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So I started thinking the first nanometer processors were introduced about 6 years ago at a nice whopping 90nm if I can recall right and 6 years later we have gone all the way down to 32nm and rapidly approaching 22nm and smaller. So what happens when we get to 1nm size processors? Well we get to the picometer. Is making a proccesor with a lets say 90picometer or 90pm process technology even possible? If so how long do you think until we start seeing them? Less than 5 years? 5 years? 10 years?

Disclaimer: Sorry if I sound ******ed these small scales I'm not familiar with.
 

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I personally think we are reaching physical limits at like 22nm>X>5nm. This is a big question that only patience can answer.
 

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according to moores law and intel it should be within the next decade
 

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Quote:

Originally Posted by roberts91 View Post
So I started thinking the first nanometer processors were introduced about 6 years ago at a nice whopping 90nm if I can recall right and 6 years later we have gone all the way down to 32nm and rapidly approaching 22nm and smaller. So what happens when we get to 1nm size processors? Well we get to the picometer. Is making a proccesor with a lets say 90picometer or 90pm process technology even possible? If so how long do you think until we start seeing them? Less than 5 years? 5 years? 10 years?

Disclaimer: Sorry if I sound ******ed these small scales I'm not familiar with.
22nm they will just call it

220 picometer
 

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I'm not an engineer, but we've seen how fragile the 32nm processors are. 22nm will probably be made of glass and toothpicks, and anything under that is probably beyond the physical limit.

Personally, I think we'll see a completely new type of processor before we see a 90pm processor.

Oh, and, side note - Moore's "law" is such BS. It's not a law at all, just speculation.
 

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Originally Posted by ayeyo View Post
i'm not an engineer, but we've seen how fragile the 32nm processors are. 22nm will probably be made of glass and toothpicks, and anything under that is probably beyond the physical limit.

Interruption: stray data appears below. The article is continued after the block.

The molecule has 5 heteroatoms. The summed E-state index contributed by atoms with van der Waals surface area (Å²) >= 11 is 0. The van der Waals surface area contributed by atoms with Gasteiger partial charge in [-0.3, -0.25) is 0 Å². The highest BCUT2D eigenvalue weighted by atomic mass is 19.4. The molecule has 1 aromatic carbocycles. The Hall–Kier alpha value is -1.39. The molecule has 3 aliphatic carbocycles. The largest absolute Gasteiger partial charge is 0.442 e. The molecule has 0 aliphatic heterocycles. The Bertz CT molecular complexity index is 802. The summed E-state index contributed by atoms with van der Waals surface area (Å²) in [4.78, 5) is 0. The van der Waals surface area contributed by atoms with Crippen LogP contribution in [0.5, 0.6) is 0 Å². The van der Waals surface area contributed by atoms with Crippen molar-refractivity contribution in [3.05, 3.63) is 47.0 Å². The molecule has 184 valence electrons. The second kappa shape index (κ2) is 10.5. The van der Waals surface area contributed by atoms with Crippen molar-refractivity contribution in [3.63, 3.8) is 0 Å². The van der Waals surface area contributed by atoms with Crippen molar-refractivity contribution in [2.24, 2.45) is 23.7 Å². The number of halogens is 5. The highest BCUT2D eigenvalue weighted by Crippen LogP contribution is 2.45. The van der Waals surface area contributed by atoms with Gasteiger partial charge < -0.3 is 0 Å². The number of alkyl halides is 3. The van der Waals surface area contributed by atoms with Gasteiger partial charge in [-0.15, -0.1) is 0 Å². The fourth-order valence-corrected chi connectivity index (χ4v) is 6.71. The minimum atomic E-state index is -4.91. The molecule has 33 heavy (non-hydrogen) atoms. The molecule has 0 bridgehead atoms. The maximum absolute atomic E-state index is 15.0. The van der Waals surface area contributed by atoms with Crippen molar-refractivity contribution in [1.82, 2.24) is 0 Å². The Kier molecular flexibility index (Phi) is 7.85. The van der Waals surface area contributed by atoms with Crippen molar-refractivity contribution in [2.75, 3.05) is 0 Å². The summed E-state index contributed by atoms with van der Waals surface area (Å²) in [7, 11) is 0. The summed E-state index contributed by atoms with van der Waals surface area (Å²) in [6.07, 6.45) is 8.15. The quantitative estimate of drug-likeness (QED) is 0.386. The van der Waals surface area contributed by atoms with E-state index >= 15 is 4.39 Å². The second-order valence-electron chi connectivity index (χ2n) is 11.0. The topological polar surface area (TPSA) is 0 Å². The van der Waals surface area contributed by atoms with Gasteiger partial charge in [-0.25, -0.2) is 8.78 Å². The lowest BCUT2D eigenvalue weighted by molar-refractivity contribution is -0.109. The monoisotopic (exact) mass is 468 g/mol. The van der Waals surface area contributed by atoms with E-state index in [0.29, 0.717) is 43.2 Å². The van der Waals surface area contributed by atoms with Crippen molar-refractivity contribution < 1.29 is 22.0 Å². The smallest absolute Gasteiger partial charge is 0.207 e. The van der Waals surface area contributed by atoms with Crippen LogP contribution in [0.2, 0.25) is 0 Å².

Personally, i think we'll see a completely new type of processor before we see a 90pm processor.

Oh, and, side note - moore's "law" is such bs. It's not a law at all, just speculation.
this ^^^^
 

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Biggest problem is heat. You could make it smaller true, but it could become as hot as the exhaust from a rocket.

EDIT: I agree with AyeYo as well. A new design/type of processor will probably come out before it get smaller.
 

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What I don't understand is why there's such reluctance towards making the die bigger. I understand the benefits of making the process smaller, but there has to be a limit somewhere, and it would seem easier/more cost effective to just make the die bigger. Who's idea was it to have this completely arbitrary general die size and attempt to always stuff more transistors onto it?

If you have a 5mm x 5mm die with 500 million 90nm transistors, you can either halve the process size to 45nm to get 1 billion transistors or you could just double the die size to 10mm x 10mm... Aside from heat and power consumption, why wouldn't that work?
 

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We are reaching nm boundaries. 22/16/11nm will probably be the end.

To answer ayeyo's question, people always want smaller. Till we find out how small we can make chips, we wont really increase the size of them.
 

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Quote:

Originally Posted by AyeYo View Post
What I don't understand is why there's such reluctance towards making the die bigger. I understand the benefits of making the process smaller, but there has to be a limit somewhere, and it would seem easier/more cost effective to just make the die bigger. Who's idea was it to have this completely arbitrary general die size and attempt to always stuff more transistors onto it?

If you have a 5mm x 5mm die with 500 million 90nm transistors, you can either halve the process size to 45nm to get 1 billion transistors or you could just double the die size to 10mm x 10mm... Aside from heat and power consumption, why wouldn't that work?
I'm assuming to keep it a standard as well as keeping the process the same maybe. Honestly I think it's just a technique to keep pushing the bar higher. To push newer designs and such.
 

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Originally Posted by Sneaky07
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I'm assuming to keep it a standard as well as keeping the process the same maybe. Honestly I think it's just a technique to keep pushing the bar higher. To push newer designs and such.

Yea, make sense. Like the guy above you said, might as well keep pushing smaller until they can't push anymore. High-K already allowed them to go smaller than they thought possible; hopefully there will be more of those advances.
 
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